Kenny Smith revels in the return of an old favourite.
THERE’S a good reason why Joseph and the Amazing Technicolor Dreamcoat keeps coming back again and again – it’s a damn good musical.
Andrew Lloyd Webber and Tim Rice’s hit, based on a Bible story, is the show that keeps bouncing back, with a new cast, time and again.
Recent touring productions have been headlined by former reality show singers, with The X Factor’s Joe McElderry and Lloyd Daniels having taking on the coat of many colours.
However, recent years have seen the demise of Simon Cowell’s musical meat-grinding machine, and there’s been no Lord Lloyd Webber talent hunt on the BBC to find a star, so here, we’ve got newcomer Jac Yarrow as the latest to don the mantle. His first role as a professional performer was as Joseph in the West End production, to which he returned last year, before embarking on this new tour.
And, like his predecessors, he’s great. He delivers his numbers with relish, and with his physique, he commands attention, with a physical performance and presence that draws the eye.
But if you’ve seen the last few touring shows of Joseph, you’re in for a surprise. This is a complete reworking from top to bottom, with the previous sets gone, and replace by something far more compact, and no doubt easier to transport. Gone are the two-part interlocked steps, which previously formed the main backdrop. It’s very cleverly done, with minimalistic set dressing until we get to the sumptously designed Pharoah’s palace… but I’m getting ahead of myself.
A couple of camels pop up at one point – actually tricycles, with someone leading the oversized head on in front of them. It’s simple, brilliant and very effective.
So much of Joseph has traditionally been carried by the Narrator, and here, we have someone with plenty of experience in the part. The incredible Linzi Hateley first played the part in the 1991 run of Joseph, with Jason Donovan and Phillip Schofield in the titular role.
The part has been reinvented for this new production, as the Narrator fills in as Joseph’s father Jacob, and also as the Pharoah’s wife, as well as the jailer. She’s absolutely brilliant, bringing charm, life and character to the roles, and the audience absolutely loved her – especially the Scouse jailer. A first class performer, and it’s obvious to see why she’s Olivier-award nominated.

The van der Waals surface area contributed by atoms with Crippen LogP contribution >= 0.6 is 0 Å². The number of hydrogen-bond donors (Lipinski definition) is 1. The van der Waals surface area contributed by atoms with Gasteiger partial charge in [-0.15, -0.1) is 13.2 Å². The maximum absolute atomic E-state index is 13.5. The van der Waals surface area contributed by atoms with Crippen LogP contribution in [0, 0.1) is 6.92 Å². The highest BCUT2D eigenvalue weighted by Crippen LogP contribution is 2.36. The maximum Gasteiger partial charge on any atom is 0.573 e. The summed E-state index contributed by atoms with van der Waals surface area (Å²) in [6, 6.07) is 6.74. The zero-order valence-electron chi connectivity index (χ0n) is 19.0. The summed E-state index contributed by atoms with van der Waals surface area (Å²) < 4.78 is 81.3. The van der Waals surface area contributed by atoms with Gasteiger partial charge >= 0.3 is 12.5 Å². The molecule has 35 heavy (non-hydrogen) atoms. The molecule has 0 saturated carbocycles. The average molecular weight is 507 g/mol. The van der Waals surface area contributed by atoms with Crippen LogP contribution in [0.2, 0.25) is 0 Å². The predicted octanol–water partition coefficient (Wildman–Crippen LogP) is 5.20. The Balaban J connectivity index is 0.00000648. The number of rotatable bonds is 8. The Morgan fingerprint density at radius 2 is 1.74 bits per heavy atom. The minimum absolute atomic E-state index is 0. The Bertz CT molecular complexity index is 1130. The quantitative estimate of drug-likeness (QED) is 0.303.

Other parts made redundant, or at least doubled-up, include several of Joseph’s brothers, now played by the junior members of the cast who appear at the start of the production and previously as a chorus, and now perform as the Cook, the Butler and Potiphar.
The songs make this show a guaranteed hit, mixing cowboy style songs, with French melodies, and the rock and roll numbers from the Pharoah, in the style of Elvis.
But in an absolute masterstroke of casting, 1991 Joseph star Jason Donovan is now the Pharoah. In the past, I’ve been ambivolent about the Pharoah, but here, Donovan brings so much charm, enthusiasm and a strutting arrogance to the part, and it’s clear to see that he’s absolutely loving a new lease of life in this production.
He had the audience eating from the palm of his hand, and I feel delighted to have seen someone whose version of Any Dream Will Do was regularly played by my younger self, back in the 1990s.
The real highlight of the show, of course, is Any Dream Will Do. It’s very, very hard not to want to sing along with this – and thank goodness for the Joseph Megamix encore number, which had everyone on their feet. The audience loved this show, and everyone was dancing by the end – and there’s air cannons firing coloured streamers into the air at the very end – the perfect end to an amazing show.
Joseph and the Amazing Technicolor Dreamcoat is at Glasgow’s King’s Theatre until Saturday, 25 June. This is a must-see.
Tickets are available HERE.